Study on in vitro model of lungs: Researchers at TU Freiberg clarify fundamentals of oxygen transport in lower airways
It is well known that oxygen is transported from the lungs into blood and tissue. However, the process cannot be measured with medical devices. In a recent publication, researchers from the field of biomedical fluid mechanics at TU Bergakademie Freiberg present a way to visualize and measure the oxygen transport between the trachea and upper bronchial tree using an in vitro model of the lungs. The results can provide intensive care with important insights into optimizing oxygen delivery to ventilated patients.
The lungs ensure that our blood is supplied with oxygen from breathing air and that carbon dioxide is removed. „While the functioning of the lungs is well known, the vital organ itself is sort of a black box. Important values such as oxygen concentration can only be accurately measured before inhalation or in the blood. How exactly oxygen is distributed on its way through the lungs and what that means for intensive care ventilation has not yet been studied,“ says Prof. Rüdiger Schwarze. The expert in the field of fluid mechanics at TU Bergakademie Freiberg researches how fluids behave physically.
Researchers developed model lungs made of acrylic glass
As part of a project funded by the German Research Foundation (DFG) from 2015 to 2020 (grant number: 257981040, total funding: 440,000 euros), the researchers have developed simplified model lungs made of transparent acrylic glass: „Thanks to the model, we can shed light on the black box and visualize the process of gas exchange from the trachea to the upper bronchial tree. In the study, we examined oxygen transport during so-called liquid ventilation,“ explains Dr. Katrin Bauer, research associate and author of the article in the journal Scientific Reports. With this method of ventilation, oxygen is supplied by the oxygen-containing liquid Perflourcarbon instead of directly by air. So far, this method has been used in clinical studies for acute lung failure and for a more protective ventilation of premature infants.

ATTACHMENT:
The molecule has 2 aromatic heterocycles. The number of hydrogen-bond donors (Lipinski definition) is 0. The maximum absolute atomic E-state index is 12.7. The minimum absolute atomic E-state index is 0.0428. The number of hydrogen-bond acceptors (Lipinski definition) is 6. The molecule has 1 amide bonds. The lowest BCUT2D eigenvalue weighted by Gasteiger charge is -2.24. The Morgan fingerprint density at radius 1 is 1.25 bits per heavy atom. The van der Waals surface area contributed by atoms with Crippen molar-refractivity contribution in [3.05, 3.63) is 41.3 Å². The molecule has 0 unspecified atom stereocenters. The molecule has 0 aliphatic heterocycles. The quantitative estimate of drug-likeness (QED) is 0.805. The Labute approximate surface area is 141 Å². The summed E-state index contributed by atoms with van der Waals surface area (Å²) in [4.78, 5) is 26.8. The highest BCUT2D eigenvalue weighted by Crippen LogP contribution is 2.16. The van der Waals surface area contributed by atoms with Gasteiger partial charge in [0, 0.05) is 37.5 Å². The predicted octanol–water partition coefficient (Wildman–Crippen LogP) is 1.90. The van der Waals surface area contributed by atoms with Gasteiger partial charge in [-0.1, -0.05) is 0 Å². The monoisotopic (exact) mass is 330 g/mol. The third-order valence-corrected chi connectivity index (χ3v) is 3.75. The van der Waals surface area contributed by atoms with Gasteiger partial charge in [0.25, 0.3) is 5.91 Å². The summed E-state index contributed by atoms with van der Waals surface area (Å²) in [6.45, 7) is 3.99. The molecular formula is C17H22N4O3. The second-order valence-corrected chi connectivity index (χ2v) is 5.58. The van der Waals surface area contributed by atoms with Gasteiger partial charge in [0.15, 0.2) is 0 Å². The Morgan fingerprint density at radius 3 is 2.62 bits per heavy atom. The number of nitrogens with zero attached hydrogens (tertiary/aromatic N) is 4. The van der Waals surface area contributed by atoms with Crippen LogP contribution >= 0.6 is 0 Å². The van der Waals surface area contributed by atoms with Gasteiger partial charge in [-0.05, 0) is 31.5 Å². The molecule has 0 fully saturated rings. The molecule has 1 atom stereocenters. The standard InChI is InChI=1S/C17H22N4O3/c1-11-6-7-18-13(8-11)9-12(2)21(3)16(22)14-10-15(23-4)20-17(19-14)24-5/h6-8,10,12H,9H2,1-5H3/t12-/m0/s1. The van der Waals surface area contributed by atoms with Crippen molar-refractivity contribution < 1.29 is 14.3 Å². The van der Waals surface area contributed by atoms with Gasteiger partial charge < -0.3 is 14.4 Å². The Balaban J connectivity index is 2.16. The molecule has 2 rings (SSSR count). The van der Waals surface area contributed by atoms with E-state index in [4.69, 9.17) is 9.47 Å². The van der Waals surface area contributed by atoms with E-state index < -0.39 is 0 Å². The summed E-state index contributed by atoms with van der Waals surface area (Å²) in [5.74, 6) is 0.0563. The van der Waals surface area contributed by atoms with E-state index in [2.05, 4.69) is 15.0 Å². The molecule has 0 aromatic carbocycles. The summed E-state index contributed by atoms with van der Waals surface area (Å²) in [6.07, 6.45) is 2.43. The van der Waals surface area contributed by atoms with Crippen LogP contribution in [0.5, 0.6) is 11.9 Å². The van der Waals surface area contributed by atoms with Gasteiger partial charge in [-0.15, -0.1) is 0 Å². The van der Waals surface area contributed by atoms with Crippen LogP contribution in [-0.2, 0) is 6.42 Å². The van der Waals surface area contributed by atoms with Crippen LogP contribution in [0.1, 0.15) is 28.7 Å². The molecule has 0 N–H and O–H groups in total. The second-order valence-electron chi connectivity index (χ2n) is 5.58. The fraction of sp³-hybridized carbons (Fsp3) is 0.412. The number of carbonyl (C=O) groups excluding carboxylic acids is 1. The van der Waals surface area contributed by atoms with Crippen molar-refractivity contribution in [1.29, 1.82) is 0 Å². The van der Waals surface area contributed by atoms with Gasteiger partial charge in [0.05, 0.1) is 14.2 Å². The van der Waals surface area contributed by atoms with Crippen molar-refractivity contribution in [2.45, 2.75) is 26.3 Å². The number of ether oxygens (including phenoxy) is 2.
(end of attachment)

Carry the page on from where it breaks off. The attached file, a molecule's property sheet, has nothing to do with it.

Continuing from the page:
Via the model lungs, the researchers are able to visualize the oxygen in the model fluid using an oxygen-sensitive and fluorescent dye, allowing them to accurately analyse how oxygen is distributed from the trachea to the upper bronchi during a simulated breathing cycle. „Specifically, we measured the dissolved oxygen concentration distribution during the flow and compared it to those velocity fields known from previous work,“ co-author Thomas Janke explains.
Results can be transferred to ventilation with air
Since oxygen transport in the lungs in the upper bronchial tree is dominated by convection and not diffusion – meaning that the transport of oxygen is driven by the flow – the results can in principle be transferred from liquid ventilation to ventilation with air. „With the help of the lung model, we were able to understand how exactly the transport of oxygen in the upper branches of the lungs with the supply of fresh air, as well as the removal of used, oxygen-depleted air takes place,“ Thomas Janke clarifies. „The higher the tidal volume, which is the volume which is breathed in and out, the faster the oxygen is distributed and the faster a higher oxygen concentration can be achieved. However, an increased breathing rate has no influence on the oxygen concentration in the lower airways. So if you breathe faster, you don’t achieve a higher oxygen concentration,“ Dr. Katrin Bauer summarizes the results.
Integrating basic research into preclinical studies
In order to further validate the results of the basic research conducted by the engineering scientists at TU Bergakademie Freiberg for ventilation in intensive care units, preclinical studies would have to follow in further steps. „However, we currently have not found possible partners for a cooperation,“ says Prof. Rüdiger Schwarze.
Contact for scientific information:
Dr.-Ing. Katrin Bauer, Katrin.Bauer@imfd.tu-freiberg.de
Bauer, K., Janke, T. & Schwarze, R. Oxygen transport during liquid ventilation: an in vitro study. Sci Rep 12, 1244 (2022). https://doi.org/10.1038/s41598-022-05105-1